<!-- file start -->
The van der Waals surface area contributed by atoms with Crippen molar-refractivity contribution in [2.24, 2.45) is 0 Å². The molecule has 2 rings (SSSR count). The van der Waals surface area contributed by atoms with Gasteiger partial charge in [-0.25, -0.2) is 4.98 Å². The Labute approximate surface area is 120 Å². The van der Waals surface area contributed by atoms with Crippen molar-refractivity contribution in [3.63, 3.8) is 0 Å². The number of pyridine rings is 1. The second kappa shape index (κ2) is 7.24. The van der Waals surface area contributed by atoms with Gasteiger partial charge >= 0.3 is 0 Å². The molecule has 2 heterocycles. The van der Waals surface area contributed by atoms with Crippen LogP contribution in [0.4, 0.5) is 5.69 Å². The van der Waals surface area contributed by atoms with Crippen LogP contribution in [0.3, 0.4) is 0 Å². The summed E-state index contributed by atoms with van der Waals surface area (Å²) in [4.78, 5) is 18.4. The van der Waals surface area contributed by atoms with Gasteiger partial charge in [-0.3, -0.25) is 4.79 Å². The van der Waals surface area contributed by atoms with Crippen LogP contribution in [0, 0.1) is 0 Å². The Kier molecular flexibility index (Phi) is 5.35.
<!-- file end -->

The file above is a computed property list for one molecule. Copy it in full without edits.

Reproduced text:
The van der Waals surface area contributed by atoms with Crippen molar-refractivity contribution in [2.24, 2.45) is 0 Å². The molecule has 2 rings (SSSR count). The van der Waals surface area contributed by atoms with Gasteiger partial charge in [-0.25, -0.2) is 4.98 Å². The Labute approximate surface area is 120 Å². The van der Waals surface area contributed by atoms with Crippen molar-refractivity contribution in [3.63, 3.8) is 0 Å². The number of pyridine rings is 1. The second kappa shape index (κ2) is 7.24. The van der Waals surface area contributed by atoms with Gasteiger partial charge >= 0.3 is 0 Å². The molecule has 2 heterocycles. The van der Waals surface area contributed by atoms with Crippen LogP contribution in [0.4, 0.5) is 5.69 Å². The van der Waals surface area contributed by atoms with Crippen LogP contribution in [0.3, 0.4) is 0 Å². The summed E-state index contributed by atoms with van der Waals surface area (Å²) in [4.78, 5) is 18.4. The van der Waals surface area contributed by atoms with Gasteiger partial charge in [-0.3, -0.25) is 4.79 Å². The van der Waals surface area contributed by atoms with Crippen LogP contribution in [0, 0.1) is 0 Å². The Kier molecular flexibility index (Phi) is 5.35.